Note: This article has been updated to include new information regarding supplies from Halpern's Steaks and Seafood.
Famously, perhaps a tad apocryphally, Ruth Fertel attributed a great deal of her success to a hurricane.
It was just a few months after she had purchased an existing steak house in New Orleans, in 1965, that Hurricane Betsy devastated the city and knocked out all the power (as hurricanes are wont to do). Faced with an inventory of high grade meat that she would eventually have to discard, Fertel, who had never owned a restaurant before, instead started cooking them up to serve to emergency response workers.
Her largesse earned her recognition and some new loyal customers for the restaurant, Chris Steak House, to which she would eventually attach her first name.
Major storms are problematic for everyone in their paths, but they present unique predicaments for restaurateurs. As we prepare ourselves by fueling our cars and propane tanks, stocking up on batteries and plywood, and, for some reason that escapes me, bottled water, restaurant owners are trying to do the same, for their own homes and their businesses.
And as Fertel discovered more than 50 years ago, they must try to have enough stock on hand to serve customers up to the time the storm forces a closure without having too much if faced with a power outage. And, they have to take into account their staff members, who also have homes to secure and loved ones to calm.
Needless to say, a major storm like Hurricane Irma can have a detrimental affect on a restaurant.
"Unfortunately, it looks like the hurricane is already having an impact on our business," said Greg Richie, chef/partner of Soco in Thornton Park. "The week has soft reservations throughout" -- despite Visit Orlando's Magical Dining Month, which generally brings full houses -- "and it looks like it might be at its worst during our usual best days, Saturday and Sunday."
"Business seems to be fairly normal," said Katie Walton, owner of The Whiskey on Restaurant Row. "We have ordered plenty of water through our vendors, but I have heard that there may be allocations for water or shortages soon. We will be getting our last food order Thursday due to the distribution companies, according to Chef," she said.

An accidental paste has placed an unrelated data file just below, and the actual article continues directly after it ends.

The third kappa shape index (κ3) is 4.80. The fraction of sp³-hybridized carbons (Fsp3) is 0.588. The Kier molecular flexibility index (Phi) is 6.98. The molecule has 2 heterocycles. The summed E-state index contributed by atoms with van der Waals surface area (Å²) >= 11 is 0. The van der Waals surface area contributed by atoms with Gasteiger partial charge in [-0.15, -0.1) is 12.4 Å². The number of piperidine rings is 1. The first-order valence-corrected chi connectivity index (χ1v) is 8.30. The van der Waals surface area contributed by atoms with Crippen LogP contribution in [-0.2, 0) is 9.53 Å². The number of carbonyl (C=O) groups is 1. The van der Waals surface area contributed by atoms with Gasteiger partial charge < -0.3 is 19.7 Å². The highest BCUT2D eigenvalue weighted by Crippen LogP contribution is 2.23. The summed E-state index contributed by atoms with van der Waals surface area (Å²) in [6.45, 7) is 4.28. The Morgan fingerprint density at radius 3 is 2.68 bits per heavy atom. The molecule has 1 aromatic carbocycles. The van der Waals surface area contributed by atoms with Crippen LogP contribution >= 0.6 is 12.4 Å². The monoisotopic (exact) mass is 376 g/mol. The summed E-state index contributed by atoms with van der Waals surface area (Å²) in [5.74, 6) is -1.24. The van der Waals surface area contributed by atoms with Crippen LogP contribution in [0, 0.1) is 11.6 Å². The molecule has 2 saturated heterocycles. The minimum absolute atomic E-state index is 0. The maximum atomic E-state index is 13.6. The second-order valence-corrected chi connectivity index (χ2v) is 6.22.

Both Walton and Richie said they planned to keep the restaurants open as long as possible and hoped there would not be a need to close at all.
"We plan to lean down inventories of refrigerated/frozen items," said Steve Gunter, owner of Tap Room at Dubsdread and Dubsdread Catering. "People are forgiving of out-of-stock items during a storm."
Tap Room stays open as long as it can -- "Guests LOVE it when you're open," he said -- and tells staff who are concerned that there is no safer place to be than the restaurant's building and that they are welcome to stay there during the storm if they don't feel safe at their homes. Gunter said he takes his cues only from noaa.gov. "We watch that website like a hawk so we can give our staff time to get home before it actually hits."
He also tells staff that the restaurant will open immediately after the storm passes and they'll be expected to stick to the schedule unless someone has a hardship at home. The facility has generators that will keep the place running.
Most of the restaurant owners and chefs contacted assumed that normal deliveries from food suppliers would be suspended early. Halpern's Steak and Seafood, formerly Gary's Seafood, would not deliver after Friday, according to a spokeswoman contacted by phone Thursday. Normally, deliveries are scheduled for Saturdays. As of Thursday afternoon, Halpern's said it would make deliveries through Saturday.
So restaurants are faced with the same dilemma as always: how much to order to be able to serve customers right up to the last minute and immediately after the storm, before the delivery trucks can return to schedule.
Said the Whiskey's Walton: "If we shut down and there is power outages, I will probably pack some things in coolers and cook off to any who want food."
Seems like a good plan.